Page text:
Q If the Loch Ness monster really does exist, wouldn’t it
be a swimming dinosaur?
A If Nessie ever was found and proved to be a reptile,
she would almost certainly turn out to be a plesiosaur,
ichthyosaur or pliosaur. These were all marine reptiles and
were not dinosaurs, which only lived on land.
Q Did any dinosaurs live permanently in the water?
A Probably not but ideas change. The long necks of
dinosaurs like Mamenchisaurus were once thought to be
useful for breathing in deep water. Unfortunately, water
pressure at those depths – 10 metres or more – would not
have allowed the lungs to work.
Q Did the swimming reptiles live at the same time as the
dinosaurs?
A Throughout the reign of the dinosaurs, the
ichthyosaurs and plesiosaurs were very common in the seas
and oceans of the world. There were many types, including
the pliosaurs and elasmosaurs. The largest of all was an
Australian pliosaur called Kronosaurus which grew as large
as 13 metres.
Q Could dinosaurs float?
A Despite the enormous size of some, there is no reason
to suppose that any dinosaur would sink. One set of
brontosaur footprints shows only impressions from the front

feet! It seems that the dinosaur was floating in a lake and
simply kicked itself along with its front feet.
Q Could dinosaurs have fed under water?
A Perhaps, for water plants would be good food.
Dinosaurs with weak teeth like the ankylosaurs may have
grazed rather like hippos or like ducks in shallow water. The
long hollow crest of Parasaurolophus was once thought to be
a sort of snorkel used while feeding below the water.
Q Did any dinosaurs have flippers to help them swim?
A There may be one dinosaur that did. One species of
Cornpsognathus found in Germany seems to have had
flipper-like front legs. No-one is sure, but perhaps they
allowed it to swim extra quickly to catch prey or escape
from its own hunters.
Q Could dinosaurs fly?
A Some small dinosaurs have skeletons almost identical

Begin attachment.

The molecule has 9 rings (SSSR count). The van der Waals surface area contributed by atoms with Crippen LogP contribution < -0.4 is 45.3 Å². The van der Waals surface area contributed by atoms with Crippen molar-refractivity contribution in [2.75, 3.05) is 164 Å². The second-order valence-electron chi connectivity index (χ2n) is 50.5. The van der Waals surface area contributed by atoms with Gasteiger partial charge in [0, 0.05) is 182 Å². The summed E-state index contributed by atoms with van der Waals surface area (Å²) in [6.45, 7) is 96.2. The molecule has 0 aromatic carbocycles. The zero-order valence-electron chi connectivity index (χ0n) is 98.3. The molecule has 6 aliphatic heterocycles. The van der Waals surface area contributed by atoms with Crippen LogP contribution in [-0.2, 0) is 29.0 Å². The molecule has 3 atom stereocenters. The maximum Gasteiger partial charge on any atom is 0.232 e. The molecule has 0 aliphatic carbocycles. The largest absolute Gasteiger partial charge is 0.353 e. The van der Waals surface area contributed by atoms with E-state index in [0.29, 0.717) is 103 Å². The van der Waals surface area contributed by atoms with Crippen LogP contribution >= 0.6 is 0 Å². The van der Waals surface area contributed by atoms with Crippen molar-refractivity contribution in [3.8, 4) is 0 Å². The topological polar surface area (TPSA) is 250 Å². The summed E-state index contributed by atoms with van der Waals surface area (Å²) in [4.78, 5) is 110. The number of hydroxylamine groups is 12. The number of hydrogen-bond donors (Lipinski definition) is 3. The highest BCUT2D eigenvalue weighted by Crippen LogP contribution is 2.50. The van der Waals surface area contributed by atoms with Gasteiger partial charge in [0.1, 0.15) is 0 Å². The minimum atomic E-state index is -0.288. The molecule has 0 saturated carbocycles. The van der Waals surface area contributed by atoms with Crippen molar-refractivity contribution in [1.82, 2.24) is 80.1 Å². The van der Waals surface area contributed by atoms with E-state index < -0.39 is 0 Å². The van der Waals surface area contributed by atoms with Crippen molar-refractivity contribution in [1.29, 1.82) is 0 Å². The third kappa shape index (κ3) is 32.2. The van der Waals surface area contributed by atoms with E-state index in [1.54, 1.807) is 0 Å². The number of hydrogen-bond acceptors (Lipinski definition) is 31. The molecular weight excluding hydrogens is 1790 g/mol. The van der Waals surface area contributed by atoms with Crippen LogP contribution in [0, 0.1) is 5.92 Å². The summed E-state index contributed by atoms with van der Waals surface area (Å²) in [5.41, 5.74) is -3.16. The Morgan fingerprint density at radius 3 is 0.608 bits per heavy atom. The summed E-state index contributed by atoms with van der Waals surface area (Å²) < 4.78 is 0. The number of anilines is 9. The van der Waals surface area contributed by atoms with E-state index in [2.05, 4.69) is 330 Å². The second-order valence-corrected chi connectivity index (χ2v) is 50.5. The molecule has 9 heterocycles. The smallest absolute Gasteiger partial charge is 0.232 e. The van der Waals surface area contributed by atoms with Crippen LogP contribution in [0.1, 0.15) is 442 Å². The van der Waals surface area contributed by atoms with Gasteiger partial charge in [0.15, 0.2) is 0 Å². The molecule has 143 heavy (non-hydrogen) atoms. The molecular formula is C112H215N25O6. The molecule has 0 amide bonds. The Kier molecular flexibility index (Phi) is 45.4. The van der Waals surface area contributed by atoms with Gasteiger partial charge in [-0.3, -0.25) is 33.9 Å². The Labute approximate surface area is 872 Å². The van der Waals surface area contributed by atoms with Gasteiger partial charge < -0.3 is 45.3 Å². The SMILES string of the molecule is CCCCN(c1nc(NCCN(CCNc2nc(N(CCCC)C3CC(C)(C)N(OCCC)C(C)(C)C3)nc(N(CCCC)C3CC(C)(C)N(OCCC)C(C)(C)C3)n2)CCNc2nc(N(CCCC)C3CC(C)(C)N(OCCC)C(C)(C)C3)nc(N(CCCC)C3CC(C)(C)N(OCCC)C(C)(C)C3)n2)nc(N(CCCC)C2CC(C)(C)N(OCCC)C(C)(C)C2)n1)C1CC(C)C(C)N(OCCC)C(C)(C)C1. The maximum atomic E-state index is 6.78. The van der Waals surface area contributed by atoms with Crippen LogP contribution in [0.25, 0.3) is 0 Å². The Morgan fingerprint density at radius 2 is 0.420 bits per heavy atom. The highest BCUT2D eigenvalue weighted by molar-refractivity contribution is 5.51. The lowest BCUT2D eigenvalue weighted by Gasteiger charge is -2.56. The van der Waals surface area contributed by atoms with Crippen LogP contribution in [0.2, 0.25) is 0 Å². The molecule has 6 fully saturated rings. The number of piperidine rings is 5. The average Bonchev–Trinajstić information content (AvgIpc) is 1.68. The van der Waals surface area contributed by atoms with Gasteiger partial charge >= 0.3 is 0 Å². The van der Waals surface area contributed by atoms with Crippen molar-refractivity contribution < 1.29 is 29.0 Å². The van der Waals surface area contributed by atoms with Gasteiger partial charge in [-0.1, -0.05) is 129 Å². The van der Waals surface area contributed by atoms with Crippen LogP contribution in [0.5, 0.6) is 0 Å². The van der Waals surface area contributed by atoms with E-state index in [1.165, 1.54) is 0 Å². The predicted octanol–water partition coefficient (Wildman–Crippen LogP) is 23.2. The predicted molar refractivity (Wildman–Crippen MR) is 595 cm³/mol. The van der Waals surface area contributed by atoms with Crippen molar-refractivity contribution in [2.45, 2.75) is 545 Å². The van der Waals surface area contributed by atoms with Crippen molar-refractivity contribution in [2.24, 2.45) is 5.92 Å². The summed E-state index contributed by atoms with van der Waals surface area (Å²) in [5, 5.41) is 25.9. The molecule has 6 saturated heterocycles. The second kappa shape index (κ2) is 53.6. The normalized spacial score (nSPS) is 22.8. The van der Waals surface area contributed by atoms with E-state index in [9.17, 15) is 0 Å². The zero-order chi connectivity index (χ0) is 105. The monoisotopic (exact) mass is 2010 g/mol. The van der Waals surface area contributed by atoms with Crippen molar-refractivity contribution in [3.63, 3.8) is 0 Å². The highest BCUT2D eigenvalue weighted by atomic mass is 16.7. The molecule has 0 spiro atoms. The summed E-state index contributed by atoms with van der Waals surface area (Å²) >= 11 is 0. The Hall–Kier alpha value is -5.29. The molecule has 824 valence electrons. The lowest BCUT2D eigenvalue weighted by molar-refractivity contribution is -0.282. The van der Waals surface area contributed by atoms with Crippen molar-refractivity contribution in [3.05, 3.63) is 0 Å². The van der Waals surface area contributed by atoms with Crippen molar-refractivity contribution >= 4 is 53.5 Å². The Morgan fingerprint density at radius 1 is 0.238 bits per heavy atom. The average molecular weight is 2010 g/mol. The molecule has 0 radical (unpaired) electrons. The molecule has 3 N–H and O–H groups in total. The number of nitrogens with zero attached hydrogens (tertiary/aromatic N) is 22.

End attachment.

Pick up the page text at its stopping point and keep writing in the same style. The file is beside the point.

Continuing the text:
to Archaeopteryx-the oldest known bird. The dinosaur
ancestors of the birds must have developed the ability to fly
or glide short distances.
Q How well could Archaeopteryx fly?
A Probably not very well. Compared to modern birds its
muscles were weak and it was much heavier. But it could
have flapped its 7 wings quite well and its bony, feathered
tail would have made a good rudder to help it manoeuvre on
long glides through the air.

Q How did dinosaurs get feathers?
Reptile scales like those on snakes and lizards may have
become ‘feathery’ to help keep the smaller dinosaurs warm.
Only later did they also prove useful for flying.
Q How did the dinosaurs learn to fly?
A Perhaps like many living animals (including frogs,
squirrels and monkeys), small, feathered dinosaurs began to
jump, glide and parachute from tree to tree, chasing prey or
escaping from danger.
Q How could giants like dinosaurs have flown? A
Tyrannosaurus would never have got airborne! Some
carnivorous dinosaurs though, like Compsognathus and
Ornitholestes, were very small, lightly built with hollow
bones and could run quickly. Perhaps they chased small
lizards and insects and began to take to the air.
Q Are there any other fossil birds?
A Fossils of birds are very rare: their light hollow bones
do not fossilise well. Examples that have been found include
birds similar to large terns, ostriches, eagles and the Dodo.
Q Isn’t a Pteranodon a flying dinosaur?
A No. Although they lived on Earth at the same time as
the dinosaurs, Pteranodons belong to a group of flying
reptiles, called pterosaurs.
Q How did pterosaurs learn to fly before the dinosaurs?
A The skeletons of the earliest known flying reptiles are
similar to ancient carnivorous reptiles alive before the

dinosaurs. Their skeletons were light and perhaps they too,
like the later feathered dinosaurs, climbed trees and learnt to
glide.
Q Did dinosaurs have babies
A A11 living creatures reproduce and dinosaurs were no
exception. It is believed that, like almost all living reptiles,
dinosaurs laid eggs.
Q Have any fossil dinosaur eggs ever been found?
A Yes. The first ones found were discovered in the Gobi
desert of Mongolia in 1921. They were neatly arranged in
nests and were discovered with skeletons of the small horned
dinosaur, Protoceratops.
Q Did all dinosaurs lay eggs?
A Fossil eggs have been found with sauropods,
ceratopsians and a variety of other dinosaurs. However, they
are very rare and the majority of dinosaurs have left no fossil
eggs. But most scientists assume that all dinosaurs did lay
eggs.
Q What do dinosaur eggs look like?
A Unlike most modern reptiles, dinosaurs seem to have